An Iraq War veteran who received sexual pictures of a 13-year-old Manchester boy with whom he communicated online for four days in June 2017 was sentenced Wednesday to five years in federal prison, the mandatory minimum for the crime he had admitted, soliciting and receiving child pornography.
A lawyer for the man — Brian Gregan, 33, who has listed an address on Seymour Road in Windsor Locks — traces his misconduct to psychological problems and alcohol abuse he developed as a result of service in the Iraq War when he was in the Marine Corps.
“He witnessed first-hand the devastating injuries caused by the explosive devices he was charged with locating,” defense lawyer Michael Chase wrote in a sentencing memorandum, adding that Gregan recalled caring for his team leader who suffered a fatal wound.
“Following a deployment to Iraq, Brian developed symptoms of depression, anxiety, and post-traumatic stress disorder,” Chase continued. “After his second deployment, he become lost, depressed, and felt increasingly alone.”
As Gregan’s struggles with alcohol worsened, he was discharged from the Marine Corps, which Chase described as “the role that had once given him purpose.
“Like so many veterans of the war in Iraq, Brian didn’t seek professional help immediately upon his return,” Chase wrote, adding that he turned instead “to alcohol and other substances to blunt the feelings and changes in himself he didn’t understand.
“It was during the low of these dark times that Brian committed the offense for which he is now to be sentenced,” the lawyer continued.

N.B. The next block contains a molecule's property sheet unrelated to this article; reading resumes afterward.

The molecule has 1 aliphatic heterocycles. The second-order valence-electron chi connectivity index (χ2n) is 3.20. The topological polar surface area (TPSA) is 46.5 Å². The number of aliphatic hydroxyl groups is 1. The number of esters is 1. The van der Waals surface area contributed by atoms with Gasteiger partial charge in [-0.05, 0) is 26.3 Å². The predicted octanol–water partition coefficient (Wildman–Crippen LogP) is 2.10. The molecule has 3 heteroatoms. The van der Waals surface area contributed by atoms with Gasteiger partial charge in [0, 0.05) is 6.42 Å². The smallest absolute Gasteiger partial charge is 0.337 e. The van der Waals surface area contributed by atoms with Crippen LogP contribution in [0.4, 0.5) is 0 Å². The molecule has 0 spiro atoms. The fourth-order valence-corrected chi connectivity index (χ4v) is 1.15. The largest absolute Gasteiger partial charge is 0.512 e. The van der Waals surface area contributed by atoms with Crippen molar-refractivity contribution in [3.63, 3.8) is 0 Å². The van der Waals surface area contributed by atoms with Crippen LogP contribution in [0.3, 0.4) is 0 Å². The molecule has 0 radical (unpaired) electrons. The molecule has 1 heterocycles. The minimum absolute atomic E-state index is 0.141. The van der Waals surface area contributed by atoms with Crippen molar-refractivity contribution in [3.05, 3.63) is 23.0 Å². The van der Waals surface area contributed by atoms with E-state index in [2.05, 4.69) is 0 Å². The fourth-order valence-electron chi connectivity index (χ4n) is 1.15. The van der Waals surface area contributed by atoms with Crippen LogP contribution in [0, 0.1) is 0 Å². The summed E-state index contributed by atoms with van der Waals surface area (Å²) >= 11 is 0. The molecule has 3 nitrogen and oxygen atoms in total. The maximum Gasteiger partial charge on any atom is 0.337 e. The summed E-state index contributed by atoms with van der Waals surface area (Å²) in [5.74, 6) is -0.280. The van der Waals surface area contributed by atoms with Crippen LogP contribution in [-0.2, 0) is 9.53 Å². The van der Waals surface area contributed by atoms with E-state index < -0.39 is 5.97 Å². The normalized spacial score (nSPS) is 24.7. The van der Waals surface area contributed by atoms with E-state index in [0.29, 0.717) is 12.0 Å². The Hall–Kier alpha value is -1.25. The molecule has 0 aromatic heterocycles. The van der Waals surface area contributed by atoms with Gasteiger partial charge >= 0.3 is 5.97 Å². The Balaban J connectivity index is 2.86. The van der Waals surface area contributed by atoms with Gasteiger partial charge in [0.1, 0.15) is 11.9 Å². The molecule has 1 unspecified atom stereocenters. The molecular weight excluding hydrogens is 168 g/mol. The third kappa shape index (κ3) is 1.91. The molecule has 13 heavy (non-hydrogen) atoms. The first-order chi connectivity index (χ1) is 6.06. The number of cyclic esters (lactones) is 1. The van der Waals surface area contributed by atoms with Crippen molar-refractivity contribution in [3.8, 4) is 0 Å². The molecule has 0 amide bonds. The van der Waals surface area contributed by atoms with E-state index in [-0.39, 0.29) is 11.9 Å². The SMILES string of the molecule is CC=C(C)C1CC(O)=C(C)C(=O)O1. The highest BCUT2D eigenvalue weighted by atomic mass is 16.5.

Chase said that Gregan has fully complied with release conditions since his initial arrest on state charges in April 2018, has been getting mental-health treatment, and has gotten and held a job.
Gregan’s communications with the boy weren’t his only inappropriate involvement with a teenager. He admitted in his written plea agreement that he met a 15-year-old girl online in 2016.
He had consensual sex with her after she turned 16, which is legal in Connecticut. But a law enforcement search of his tablet computer uncovered a sexually explicit video of her taken when she was younger than 18, the age threshold for child pornography under federal law.
Manchester police Detective Christopher Morrissey, who investigated the case, wrote in an affidavit that Gregan admitted he had internet conversations with as many as six to 12 people younger than 18. But prosecutor Neeraj N. Patel acknowledged during Wednesday’s sentencing in U.S. District Court in New Haven that it isn’t known whether those conversations were sexual.
The prosecutor argued that Gregan’s recommended sentence range under federal guidelines should be increased because a 15-second video the boy sent to Gregan showed him engaging in a potentially painful act. The judge, who viewed the video before coming into court, called it “disgusting and awful” but said it didn’t constitute a depiction of sadistic or masochistic conduct because it included no physical signs of pain.
The judge gave Gregan until April 7 to report to prison.
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